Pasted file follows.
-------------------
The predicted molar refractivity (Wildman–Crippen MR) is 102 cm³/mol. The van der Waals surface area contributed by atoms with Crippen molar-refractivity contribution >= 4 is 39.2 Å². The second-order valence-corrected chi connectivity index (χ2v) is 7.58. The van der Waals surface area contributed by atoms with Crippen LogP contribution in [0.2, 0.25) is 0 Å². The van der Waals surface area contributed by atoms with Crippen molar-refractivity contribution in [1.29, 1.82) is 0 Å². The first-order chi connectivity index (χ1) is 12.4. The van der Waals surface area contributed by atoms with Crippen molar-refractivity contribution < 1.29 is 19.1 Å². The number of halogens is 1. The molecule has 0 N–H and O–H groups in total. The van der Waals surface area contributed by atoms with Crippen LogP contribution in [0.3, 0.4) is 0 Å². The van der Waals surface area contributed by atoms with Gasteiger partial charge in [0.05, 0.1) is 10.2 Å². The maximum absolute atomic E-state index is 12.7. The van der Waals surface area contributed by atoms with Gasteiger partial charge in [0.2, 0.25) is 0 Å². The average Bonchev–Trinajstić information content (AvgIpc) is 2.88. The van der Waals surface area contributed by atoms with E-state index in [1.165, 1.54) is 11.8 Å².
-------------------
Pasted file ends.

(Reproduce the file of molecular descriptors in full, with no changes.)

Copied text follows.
The predicted molar refractivity (Wildman–Crippen MR) is 102 cm³/mol. The van der Waals surface area contributed by atoms with Crippen molar-refractivity contribution >= 4 is 39.2 Å². The second-order valence-corrected chi connectivity index (χ2v) is 7.58. The van der Waals surface area contributed by atoms with Crippen LogP contribution in [0.2, 0.25) is 0 Å². The van der Waals surface area contributed by atoms with Crippen molar-refractivity contribution in [1.29, 1.82) is 0 Å². The first-order chi connectivity index (χ1) is 12.4. The van der Waals surface area contributed by atoms with Crippen molar-refractivity contribution < 1.29 is 19.1 Å². The number of halogens is 1. The molecule has 0 N–H and O–H groups in total. The van der Waals surface area contributed by atoms with Crippen LogP contribution in [0.3, 0.4) is 0 Å². The van der Waals surface area contributed by atoms with Gasteiger partial charge in [0.05, 0.1) is 10.2 Å². The maximum absolute atomic E-state index is 12.7. The van der Waals surface area contributed by atoms with Gasteiger partial charge in [0.2, 0.25) is 0 Å². The average Bonchev–Trinajstić information content (AvgIpc) is 2.88. The van der Waals surface area contributed by atoms with E-state index in [1.165, 1.54) is 11.8 Å².